Mapping Quantitative Trait Loci for Cross-Sectional Geometry at the Femoral Neck

Authors

  • Hui Shen,

    1. Osteoporosis Research Center, Creighton University, Omaha, Nebraska, USA
    2. Department of Biomedical Sciences, Creighton University, Omaha, Nebraska, USA
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  • Ji-Rong Long,

    1. Osteoporosis Research Center, Creighton University, Omaha, Nebraska, USA
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  • Dong-Hai Xiong,

    1. Osteoporosis Research Center, Creighton University, Omaha, Nebraska, USA
    2. Department of Biomedical Sciences, Creighton University, Omaha, Nebraska, USA
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  • Yong-Jun Liu,

    1. Osteoporosis Research Center, Creighton University, Omaha, Nebraska, USA
    2. Department of Biomedical Sciences, Creighton University, Omaha, Nebraska, USA
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  • Yao-Zhong Liu,

    1. Osteoporosis Research Center, Creighton University, Omaha, Nebraska, USA
    2. Department of Biomedical Sciences, Creighton University, Omaha, Nebraska, USA
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  • Peng Xiao,

    1. Osteoporosis Research Center, Creighton University, Omaha, Nebraska, USA
    2. Department of Biomedical Sciences, Creighton University, Omaha, Nebraska, USA
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  • Lan-Juan Zhao,

    1. Osteoporosis Research Center, Creighton University, Omaha, Nebraska, USA
    2. Department of Biomedical Sciences, Creighton University, Omaha, Nebraska, USA
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  • Volodymyr Dvornyk,

    1. Osteoporosis Research Center, Creighton University, Omaha, Nebraska, USA
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  • Yuan-Yuan Zhang,

    1. Osteoporosis Research Center, Creighton University, Omaha, Nebraska, USA
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  • Sonia Rocha-Sanchez,

    1. Department of Biomedical Sciences, Creighton University, Omaha, Nebraska, USA
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  • Peng-Yuan Liu,

    1. Osteoporosis Research Center, Creighton University, Omaha, Nebraska, USA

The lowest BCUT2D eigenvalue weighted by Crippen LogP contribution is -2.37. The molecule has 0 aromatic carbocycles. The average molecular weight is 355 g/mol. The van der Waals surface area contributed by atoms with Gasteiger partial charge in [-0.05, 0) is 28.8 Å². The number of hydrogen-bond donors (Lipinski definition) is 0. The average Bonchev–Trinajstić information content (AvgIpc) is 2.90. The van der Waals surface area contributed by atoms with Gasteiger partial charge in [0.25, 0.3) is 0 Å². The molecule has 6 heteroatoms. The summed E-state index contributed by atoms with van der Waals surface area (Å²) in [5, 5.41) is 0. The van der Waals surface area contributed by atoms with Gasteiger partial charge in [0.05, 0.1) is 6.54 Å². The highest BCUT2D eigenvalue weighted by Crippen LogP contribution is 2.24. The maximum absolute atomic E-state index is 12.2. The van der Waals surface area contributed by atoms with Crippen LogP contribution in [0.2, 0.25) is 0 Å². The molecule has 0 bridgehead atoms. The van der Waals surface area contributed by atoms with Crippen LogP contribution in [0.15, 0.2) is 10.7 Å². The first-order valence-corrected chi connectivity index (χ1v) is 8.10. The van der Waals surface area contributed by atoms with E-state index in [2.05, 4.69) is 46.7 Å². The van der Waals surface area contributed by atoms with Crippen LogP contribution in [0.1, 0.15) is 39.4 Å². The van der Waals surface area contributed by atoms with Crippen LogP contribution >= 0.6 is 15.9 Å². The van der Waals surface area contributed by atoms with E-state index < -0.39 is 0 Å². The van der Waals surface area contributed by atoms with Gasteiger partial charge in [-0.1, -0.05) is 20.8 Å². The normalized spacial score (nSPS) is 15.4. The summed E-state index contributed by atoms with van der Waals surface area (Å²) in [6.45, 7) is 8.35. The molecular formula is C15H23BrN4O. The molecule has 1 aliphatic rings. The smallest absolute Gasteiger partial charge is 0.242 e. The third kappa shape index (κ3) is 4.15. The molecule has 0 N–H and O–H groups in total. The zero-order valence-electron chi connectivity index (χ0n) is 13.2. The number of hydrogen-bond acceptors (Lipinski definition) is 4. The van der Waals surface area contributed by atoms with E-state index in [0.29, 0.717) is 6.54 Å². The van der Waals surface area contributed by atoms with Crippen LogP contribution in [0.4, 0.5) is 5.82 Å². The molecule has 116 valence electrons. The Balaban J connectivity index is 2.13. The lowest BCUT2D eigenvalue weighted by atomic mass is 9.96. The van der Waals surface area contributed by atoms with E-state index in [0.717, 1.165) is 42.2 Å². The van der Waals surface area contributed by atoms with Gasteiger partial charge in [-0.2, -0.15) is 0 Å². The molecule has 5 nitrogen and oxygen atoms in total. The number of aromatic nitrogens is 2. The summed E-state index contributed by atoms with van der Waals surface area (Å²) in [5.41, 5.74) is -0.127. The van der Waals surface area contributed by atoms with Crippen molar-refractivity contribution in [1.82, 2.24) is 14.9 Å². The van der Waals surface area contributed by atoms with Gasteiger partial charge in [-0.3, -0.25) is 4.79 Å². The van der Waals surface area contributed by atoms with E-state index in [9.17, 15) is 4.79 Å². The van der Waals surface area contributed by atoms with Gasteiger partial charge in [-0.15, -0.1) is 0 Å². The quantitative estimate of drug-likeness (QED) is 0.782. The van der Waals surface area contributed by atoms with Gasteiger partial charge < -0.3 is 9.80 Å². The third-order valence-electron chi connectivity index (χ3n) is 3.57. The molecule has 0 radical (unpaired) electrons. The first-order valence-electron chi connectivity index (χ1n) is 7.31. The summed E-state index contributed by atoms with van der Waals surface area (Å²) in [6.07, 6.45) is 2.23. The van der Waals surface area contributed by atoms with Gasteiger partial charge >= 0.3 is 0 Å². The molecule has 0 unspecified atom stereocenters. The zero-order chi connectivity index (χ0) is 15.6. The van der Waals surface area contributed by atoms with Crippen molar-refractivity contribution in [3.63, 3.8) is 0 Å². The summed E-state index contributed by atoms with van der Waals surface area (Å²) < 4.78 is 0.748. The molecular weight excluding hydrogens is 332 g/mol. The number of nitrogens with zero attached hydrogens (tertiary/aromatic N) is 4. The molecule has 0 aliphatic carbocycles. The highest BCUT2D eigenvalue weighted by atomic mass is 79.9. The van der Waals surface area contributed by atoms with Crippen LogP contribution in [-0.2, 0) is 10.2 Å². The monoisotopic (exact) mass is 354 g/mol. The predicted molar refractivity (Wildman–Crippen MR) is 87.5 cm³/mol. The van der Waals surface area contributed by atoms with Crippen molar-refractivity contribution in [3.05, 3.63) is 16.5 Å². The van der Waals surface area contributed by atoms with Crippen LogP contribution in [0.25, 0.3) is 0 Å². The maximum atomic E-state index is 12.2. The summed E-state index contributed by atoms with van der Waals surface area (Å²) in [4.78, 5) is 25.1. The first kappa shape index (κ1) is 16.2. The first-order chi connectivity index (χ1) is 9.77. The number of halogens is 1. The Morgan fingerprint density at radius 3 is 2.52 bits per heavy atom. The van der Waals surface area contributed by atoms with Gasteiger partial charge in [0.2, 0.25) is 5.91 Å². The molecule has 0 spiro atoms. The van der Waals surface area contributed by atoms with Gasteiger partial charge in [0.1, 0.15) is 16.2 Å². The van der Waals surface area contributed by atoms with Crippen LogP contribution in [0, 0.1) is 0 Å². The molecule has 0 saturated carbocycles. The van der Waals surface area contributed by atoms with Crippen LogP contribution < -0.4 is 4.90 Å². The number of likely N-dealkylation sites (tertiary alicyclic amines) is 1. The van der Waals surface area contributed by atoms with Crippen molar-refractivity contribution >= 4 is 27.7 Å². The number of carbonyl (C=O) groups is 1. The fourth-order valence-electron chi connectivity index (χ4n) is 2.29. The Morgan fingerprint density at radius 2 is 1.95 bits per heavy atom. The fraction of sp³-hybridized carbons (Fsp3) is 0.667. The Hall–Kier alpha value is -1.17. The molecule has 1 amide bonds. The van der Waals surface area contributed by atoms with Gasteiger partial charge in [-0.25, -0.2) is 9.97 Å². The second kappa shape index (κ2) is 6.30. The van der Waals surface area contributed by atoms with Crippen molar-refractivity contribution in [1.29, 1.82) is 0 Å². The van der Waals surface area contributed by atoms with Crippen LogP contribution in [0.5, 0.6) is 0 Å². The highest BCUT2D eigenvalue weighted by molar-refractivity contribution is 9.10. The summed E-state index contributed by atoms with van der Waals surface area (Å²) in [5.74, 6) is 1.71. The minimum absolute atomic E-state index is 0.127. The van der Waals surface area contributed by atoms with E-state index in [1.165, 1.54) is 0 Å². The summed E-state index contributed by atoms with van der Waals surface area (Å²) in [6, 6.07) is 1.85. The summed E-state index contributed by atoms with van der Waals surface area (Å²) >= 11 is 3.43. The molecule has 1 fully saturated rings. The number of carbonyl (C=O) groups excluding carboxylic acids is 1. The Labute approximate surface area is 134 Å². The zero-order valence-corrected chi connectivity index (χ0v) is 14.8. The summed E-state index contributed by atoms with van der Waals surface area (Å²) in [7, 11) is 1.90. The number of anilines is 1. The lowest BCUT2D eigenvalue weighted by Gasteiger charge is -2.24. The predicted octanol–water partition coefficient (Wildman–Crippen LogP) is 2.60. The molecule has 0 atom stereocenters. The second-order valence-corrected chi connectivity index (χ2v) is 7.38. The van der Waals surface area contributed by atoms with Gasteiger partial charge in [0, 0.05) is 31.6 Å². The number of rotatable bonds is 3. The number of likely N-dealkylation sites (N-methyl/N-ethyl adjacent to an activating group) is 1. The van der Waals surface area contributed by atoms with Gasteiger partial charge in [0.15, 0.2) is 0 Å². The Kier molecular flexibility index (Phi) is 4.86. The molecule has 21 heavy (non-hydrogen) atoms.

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  • Jin-Long Li,

    1. Seattle Biomedical Research Institute, Seattle, Washington, USA
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  • Hong-Wen Deng PhD

    Corresponding author
    1. Osteoporosis Research Center, Creighton University, Omaha, Nebraska, USA
    2. Department of Biomedical Sciences, Creighton University, Omaha, Nebraska, USA
    3. The Key Laboratory of Biomedical Information Engineering of Ministry of Education and Institute of Molecular Genetics, School of Life Science and Technology, Xi'an Jiaotong University, Xi'an, China
    4. Laboratory of Molecular and Statistical Genetics, College of Life Sciences, Hunan Normal University, ChangSha, Hunan, China
    • Osteoporosis Research Center, Creighton University, North 30th Street, Suite 6787, Omaha, NE 68131, USA
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  • The authors have no conflict of interest.

Abstract

A genome-wide linkage scan was performed in a sample of 79 multiplex pedigrees to identify genomic regions linked to femoral neck cross-sectional geometry. Potential quantitative trait loci were detected at several genomic regions, such as 10q26, 20p12-q12, and chromosome X.

Introduction: Bone geometry is an important determinant of bone strength and osteoporotic fractures. Previous studies have shown that femoral neck cross-sectional geometric variables are under genetic controls. To identify genetic loci underlying variation in femoral neck cross-sectional geometry, we conducted a whole genome linkage scan for four femoral neck cross-sectional geometric variables in 79 multiplex white pedigrees.

Materials and Methods: A total of 1816 subjects from 79 pedigrees were genotyped with 451 microsatellite markers across the human genome. We performed linkage analyses on the entire data, as well as on men and women separately.

Results: Significant linkage evidence was identified at 10q26 for buckling ratio (LOD = 3.27) and Xp11 (LOD = 3.45) for cortical thickness. Chromosome region 20p12-q12 showed suggestive linkage with cross-sectional area (LOD = 2.33), cortical thickness (LOD = 2.09), and buckling ratio (LOD = 1.94). Sex-specific linkage analyses further supported the importance of 20p12-q12 for cortical thickness (LOD = 2.74 in females and LOD = 1.88 in males) and buckling ratio (LOD = 5.00 in females and LOD = 3.18 in males).

Conclusions: This study is the first genome-wide linkage scan searching for quantitative trait loci underlying femoral neck cross-sectional geometry in humans. The identification of the genes responsible for bone geometric variation will improve our knowledge of bone strength and aid in development of diagnostic approaches and interventions for osteoporotic fractures.

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